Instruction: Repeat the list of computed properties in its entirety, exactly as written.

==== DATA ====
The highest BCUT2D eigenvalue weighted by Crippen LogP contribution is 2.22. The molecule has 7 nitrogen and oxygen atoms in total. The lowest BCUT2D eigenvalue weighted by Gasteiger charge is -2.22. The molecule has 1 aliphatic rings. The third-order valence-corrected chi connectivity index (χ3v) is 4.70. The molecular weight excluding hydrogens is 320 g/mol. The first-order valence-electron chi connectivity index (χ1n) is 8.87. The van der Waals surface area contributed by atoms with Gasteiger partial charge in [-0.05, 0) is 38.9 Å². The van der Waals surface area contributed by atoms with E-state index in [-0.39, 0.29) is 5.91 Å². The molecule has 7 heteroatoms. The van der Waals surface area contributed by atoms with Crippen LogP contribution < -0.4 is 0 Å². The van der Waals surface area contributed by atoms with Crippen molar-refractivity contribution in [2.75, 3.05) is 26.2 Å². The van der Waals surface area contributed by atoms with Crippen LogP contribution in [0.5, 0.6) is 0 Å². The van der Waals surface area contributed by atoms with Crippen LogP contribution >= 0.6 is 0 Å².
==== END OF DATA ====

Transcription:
The highest BCUT2D eigenvalue weighted by Crippen LogP contribution is 2.22. The molecule has 7 nitrogen and oxygen atoms in total. The lowest BCUT2D eigenvalue weighted by Gasteiger charge is -2.22. The molecule has 1 aliphatic rings. The third-order valence-corrected chi connectivity index (χ3v) is 4.70. The molecular weight excluding hydrogens is 320 g/mol. The first-order valence-electron chi connectivity index (χ1n) is 8.87. The van der Waals surface area contributed by atoms with Gasteiger partial charge in [-0.05, 0) is 38.9 Å². The van der Waals surface area contributed by atoms with E-state index in [-0.39, 0.29) is 5.91 Å². The molecule has 7 heteroatoms. The van der Waals surface area contributed by atoms with Crippen LogP contribution < -0.4 is 0 Å². The van der Waals surface area contributed by atoms with Crippen molar-refractivity contribution in [2.75, 3.05) is 26.2 Å². The van der Waals surface area contributed by atoms with Crippen LogP contribution in [0.5, 0.6) is 0 Å². The van der Waals surface area contributed by atoms with Crippen LogP contribution >= 0.6 is 0 Å².